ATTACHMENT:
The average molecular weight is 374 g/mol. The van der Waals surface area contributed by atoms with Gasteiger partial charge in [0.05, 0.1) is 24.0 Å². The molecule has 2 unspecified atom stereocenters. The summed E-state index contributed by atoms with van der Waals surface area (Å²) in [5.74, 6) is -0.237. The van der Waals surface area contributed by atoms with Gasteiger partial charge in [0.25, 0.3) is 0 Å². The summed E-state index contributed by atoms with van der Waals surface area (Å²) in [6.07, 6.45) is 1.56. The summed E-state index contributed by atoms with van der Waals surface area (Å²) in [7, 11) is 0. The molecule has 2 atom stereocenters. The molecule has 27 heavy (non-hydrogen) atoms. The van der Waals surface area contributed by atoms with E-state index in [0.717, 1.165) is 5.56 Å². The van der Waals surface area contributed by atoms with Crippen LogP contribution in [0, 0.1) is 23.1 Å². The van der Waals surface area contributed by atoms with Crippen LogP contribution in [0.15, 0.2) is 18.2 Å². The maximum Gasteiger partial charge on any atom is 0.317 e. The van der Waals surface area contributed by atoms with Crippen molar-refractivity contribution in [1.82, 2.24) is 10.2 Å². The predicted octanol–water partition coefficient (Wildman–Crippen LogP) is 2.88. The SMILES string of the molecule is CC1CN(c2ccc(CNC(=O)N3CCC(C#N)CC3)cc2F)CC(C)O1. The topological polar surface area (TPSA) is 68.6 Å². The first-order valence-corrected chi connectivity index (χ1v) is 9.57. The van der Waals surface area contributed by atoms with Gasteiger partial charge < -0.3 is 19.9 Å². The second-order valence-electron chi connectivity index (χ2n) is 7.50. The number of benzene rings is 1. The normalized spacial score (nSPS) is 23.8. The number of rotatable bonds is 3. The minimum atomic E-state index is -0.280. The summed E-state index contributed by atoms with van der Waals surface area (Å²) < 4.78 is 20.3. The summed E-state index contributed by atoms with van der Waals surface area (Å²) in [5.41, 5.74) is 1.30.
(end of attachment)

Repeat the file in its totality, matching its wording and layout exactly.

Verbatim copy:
The average molecular weight is 374 g/mol. The van der Waals surface area contributed by atoms with Gasteiger partial charge in [0.05, 0.1) is 24.0 Å². The molecule has 2 unspecified atom stereocenters. The summed E-state index contributed by atoms with van der Waals surface area (Å²) in [5.74, 6) is -0.237. The van der Waals surface area contributed by atoms with Gasteiger partial charge in [0.25, 0.3) is 0 Å². The summed E-state index contributed by atoms with van der Waals surface area (Å²) in [6.07, 6.45) is 1.56. The summed E-state index contributed by atoms with van der Waals surface area (Å²) in [7, 11) is 0. The molecule has 2 atom stereocenters. The molecule has 27 heavy (non-hydrogen) atoms. The van der Waals surface area contributed by atoms with E-state index in [0.717, 1.165) is 5.56 Å². The van der Waals surface area contributed by atoms with Crippen LogP contribution in [0, 0.1) is 23.1 Å². The van der Waals surface area contributed by atoms with Crippen LogP contribution in [0.15, 0.2) is 18.2 Å². The maximum Gasteiger partial charge on any atom is 0.317 e. The van der Waals surface area contributed by atoms with Crippen molar-refractivity contribution in [1.82, 2.24) is 10.2 Å². The predicted octanol–water partition coefficient (Wildman–Crippen LogP) is 2.88. The SMILES string of the molecule is CC1CN(c2ccc(CNC(=O)N3CCC(C#N)CC3)cc2F)CC(C)O1. The topological polar surface area (TPSA) is 68.6 Å². The first-order valence-corrected chi connectivity index (χ1v) is 9.57. The van der Waals surface area contributed by atoms with Gasteiger partial charge < -0.3 is 19.9 Å². The second-order valence-electron chi connectivity index (χ2n) is 7.50. The number of benzene rings is 1. The normalized spacial score (nSPS) is 23.8. The number of rotatable bonds is 3. The minimum atomic E-state index is -0.280. The summed E-state index contributed by atoms with van der Waals surface area (Å²) < 4.78 is 20.3. The summed E-state index contributed by atoms with van der Waals surface area (Å²) in [5.41, 5.74) is 1.30.